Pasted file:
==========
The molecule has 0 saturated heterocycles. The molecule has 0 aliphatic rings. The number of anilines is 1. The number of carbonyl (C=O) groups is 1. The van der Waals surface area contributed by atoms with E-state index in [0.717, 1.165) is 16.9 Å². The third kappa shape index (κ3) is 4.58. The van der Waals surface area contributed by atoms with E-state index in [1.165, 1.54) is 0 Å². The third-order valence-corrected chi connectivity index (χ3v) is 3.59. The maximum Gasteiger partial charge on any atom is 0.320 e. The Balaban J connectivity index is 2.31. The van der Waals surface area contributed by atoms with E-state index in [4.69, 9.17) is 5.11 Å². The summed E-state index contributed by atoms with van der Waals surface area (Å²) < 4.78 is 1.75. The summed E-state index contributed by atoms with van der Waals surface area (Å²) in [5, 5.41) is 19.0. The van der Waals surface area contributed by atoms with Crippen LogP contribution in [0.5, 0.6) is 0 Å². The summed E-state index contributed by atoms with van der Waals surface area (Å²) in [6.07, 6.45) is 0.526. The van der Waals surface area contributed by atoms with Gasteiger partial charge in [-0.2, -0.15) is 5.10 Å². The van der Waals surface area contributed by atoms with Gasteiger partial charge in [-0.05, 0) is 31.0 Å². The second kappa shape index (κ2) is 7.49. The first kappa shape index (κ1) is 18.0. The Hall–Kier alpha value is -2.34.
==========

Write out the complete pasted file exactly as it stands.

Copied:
The molecule has 0 saturated heterocycles. The molecule has 0 aliphatic rings. The number of anilines is 1. The number of carbonyl (C=O) groups is 1. The van der Waals surface area contributed by atoms with E-state index in [0.717, 1.165) is 16.9 Å². The third kappa shape index (κ3) is 4.58. The van der Waals surface area contributed by atoms with E-state index in [1.165, 1.54) is 0 Å². The third-order valence-corrected chi connectivity index (χ3v) is 3.59. The maximum Gasteiger partial charge on any atom is 0.320 e. The Balaban J connectivity index is 2.31. The van der Waals surface area contributed by atoms with E-state index in [4.69, 9.17) is 5.11 Å². The summed E-state index contributed by atoms with van der Waals surface area (Å²) < 4.78 is 1.75. The summed E-state index contributed by atoms with van der Waals surface area (Å²) in [5, 5.41) is 19.0. The van der Waals surface area contributed by atoms with Crippen LogP contribution in [0.5, 0.6) is 0 Å². The summed E-state index contributed by atoms with van der Waals surface area (Å²) in [6.07, 6.45) is 0.526. The van der Waals surface area contributed by atoms with Gasteiger partial charge in [-0.2, -0.15) is 5.10 Å². The van der Waals surface area contributed by atoms with Gasteiger partial charge in [-0.05, 0) is 31.0 Å². The second kappa shape index (κ2) is 7.49. The first kappa shape index (κ1) is 18.0. The Hall–Kier alpha value is -2.34.